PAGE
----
FRA uses very advanced search terms intended to find exactly what it is looking for with respect to external threats against the country.
Everything else is gets filtered out. The search terms aren’t created from words, but from technical variables.
The traffic not caught by the search terms passes through untouched and thus cannot be stored.
Currently, and for the foreseeable future, there is no military threat of a traditional sort directed toward Sweden. But we must be able to follow, uncover, and understand if that situation changes over time.
We should have the capacity to create an in-house Swedish perspective on issues of importance for foreign, security, and defence policies without being completely dependent on information other countries choose to give us. Therefore, we need our own intelligence capacities.
At the same time, Sweden must be able to exchange information with other countries with whom we jointly work to create security.
No country can have full access to information without sharing some of its own.
In addition, different countries are skilled at different things – gathering different types of information for the benefit of common security or about different regions of the world – and have different information to offer.
Afghanistan has, more than any other country, demonstrated that terror based far away can hit the western world hard. Clearly international connections to extremist groups in Afghanistan also exist today and their relevant communications occur in cable-bound traffic, which FRA is still not allowed to monitor today.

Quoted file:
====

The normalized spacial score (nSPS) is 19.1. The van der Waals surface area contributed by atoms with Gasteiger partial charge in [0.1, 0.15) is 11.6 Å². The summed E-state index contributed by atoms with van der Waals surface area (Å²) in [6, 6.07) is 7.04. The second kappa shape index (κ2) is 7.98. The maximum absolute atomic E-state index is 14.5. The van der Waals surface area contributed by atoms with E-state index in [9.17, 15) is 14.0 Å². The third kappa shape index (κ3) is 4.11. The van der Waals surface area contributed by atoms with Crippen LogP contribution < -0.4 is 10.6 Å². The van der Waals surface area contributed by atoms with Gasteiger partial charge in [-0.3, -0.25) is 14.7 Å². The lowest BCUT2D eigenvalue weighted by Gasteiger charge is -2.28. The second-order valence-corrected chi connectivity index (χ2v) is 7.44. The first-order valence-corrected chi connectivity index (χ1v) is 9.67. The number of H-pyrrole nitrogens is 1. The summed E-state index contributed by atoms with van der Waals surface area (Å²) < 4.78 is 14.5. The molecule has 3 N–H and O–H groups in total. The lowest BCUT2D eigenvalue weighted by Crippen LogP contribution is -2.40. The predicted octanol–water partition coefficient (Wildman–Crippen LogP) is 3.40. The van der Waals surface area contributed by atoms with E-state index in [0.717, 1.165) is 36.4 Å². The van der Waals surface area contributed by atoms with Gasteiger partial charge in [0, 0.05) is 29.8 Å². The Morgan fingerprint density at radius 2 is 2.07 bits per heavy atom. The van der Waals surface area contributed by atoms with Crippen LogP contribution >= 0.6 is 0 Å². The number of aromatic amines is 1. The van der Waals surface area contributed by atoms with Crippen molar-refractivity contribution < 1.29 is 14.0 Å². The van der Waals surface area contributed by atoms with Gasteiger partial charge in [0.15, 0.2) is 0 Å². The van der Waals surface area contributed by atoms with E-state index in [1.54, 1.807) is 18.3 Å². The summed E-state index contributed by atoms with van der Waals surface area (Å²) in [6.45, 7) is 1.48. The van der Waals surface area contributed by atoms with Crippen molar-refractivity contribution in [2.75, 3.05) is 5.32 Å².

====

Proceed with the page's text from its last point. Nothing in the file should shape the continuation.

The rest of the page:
Signals intelligence is also an important measure for increasing security around the roughly 1,000 Swedes who are a part of international peace missions at any given time.
Understanding the threats we face requires a combination of tactical signals intelligence from airwaves in the country where the mission is taking place combined with strategic signals intelligence from wires, which provides information of a different character.
It’s not possible to have special laws and rules for signals intelligence from the airwaves and from cable-bound traffic.
When you lift the telephone receiver or a mobile phone here at home, the signal can, without your knowledge, travel both through the ether and via wires.
A call from a fixed telephone line can be connected via satellite to another country. A data network at home may be wireless, but then later the signal may travel in wires. In certain parts of the country, telephone signals first travel in part via radio links and then in wires.